There lies the joyous truth that you also enter marriage as saints! That whatever sins and errors and mistakes lie in your past, present, or future, that Jesus Christ has forgiven you! That His death on the cross and His shed blood wash you clean of any guilt, so that you can be presented blameless and holy before God and before each other. In Christ you’re covered by the white garment of His righteousness. And in this embrace of God’s love embodied for you in Christ Jesus, you are given that new spiritual nature that lives and walks in the way of love described for us in 1 Corinthians 13.

And how will Christ’s love for you shape your love for each other in marriage? In one of the most beautiful wonders of creation, God has made marriage to be the highest and most mysterious picture of Christ’s own love for the church. A husband’s love for his wife is compared to Christ’s self-giving love for the church. Perhaps God named marriage as this mysterious picture of Christ’s love, because marriage is the best approximation our fallen lives have to the greatness of Christ’s love for the church. This speaks to you, Josh, as Jesus described the greatest form of love that there is—it is for “someone to lay down his life for his friends” (John 15:13). And so Josh, as you are Kristi’s husband, you are to love your wife “as Christ loved the church and gave himself up for her” (Eph. 5:25). Your love for her is to embody Christ’s love, and to take on those concrete forms of love described in 1 Corinthians 13, that you both chose for your wedding text. Your love is to embody patience and kindness, to bear with all things, believe all things, hope all things, and endure all things. For a love that is founded on the everlasting love of God is a love that will endure through the hardships of life and marriage, through the “for better or for worse, for richer or for poorer, in sickness and in health, to love and to cherish, till death us do part, according to God’s holy will.”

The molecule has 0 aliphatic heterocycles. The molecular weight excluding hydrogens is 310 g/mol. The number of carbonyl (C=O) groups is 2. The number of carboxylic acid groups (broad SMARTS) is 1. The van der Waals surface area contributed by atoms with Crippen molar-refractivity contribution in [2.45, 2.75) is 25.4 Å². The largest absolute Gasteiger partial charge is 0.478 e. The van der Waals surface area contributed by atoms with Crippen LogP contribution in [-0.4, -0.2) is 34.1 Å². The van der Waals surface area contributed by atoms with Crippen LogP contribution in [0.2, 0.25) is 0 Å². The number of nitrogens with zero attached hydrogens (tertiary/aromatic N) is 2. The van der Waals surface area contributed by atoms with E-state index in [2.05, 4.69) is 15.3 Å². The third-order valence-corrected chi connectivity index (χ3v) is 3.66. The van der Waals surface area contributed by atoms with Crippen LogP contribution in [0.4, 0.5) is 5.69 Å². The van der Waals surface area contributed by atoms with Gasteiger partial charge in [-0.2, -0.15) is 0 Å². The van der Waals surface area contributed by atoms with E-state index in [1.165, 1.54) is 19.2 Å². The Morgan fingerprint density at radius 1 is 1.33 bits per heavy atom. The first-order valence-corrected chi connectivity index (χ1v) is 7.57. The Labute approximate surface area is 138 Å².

It is by loving Kristi in this way, and by embodying Christ’s self-giving love to her in marriage, that you create the safe and loving context for her to fulfill her God-given act of loving submission to you as her husband. Here the Scripture also speaks to you, Kristi, that as Josh’s wife you are to “submit to your own husband as to the Lord. For the husband is the head of the wife even as Christ is the head of the church, his body, and is himself its Savior” (Eph. 5:23). As Josh embodies self-giving love for you, not seeking after his own interest, you can willingly and delightfully submit to him as your husband, knowing that his concern is for your protection, safety, and well-being. As you both embody this love for one another, your marriage becomes a frame for the beautiful picture of God’s love expressed between and through a husband and wife. Love that is embodied in all your actions toward each other.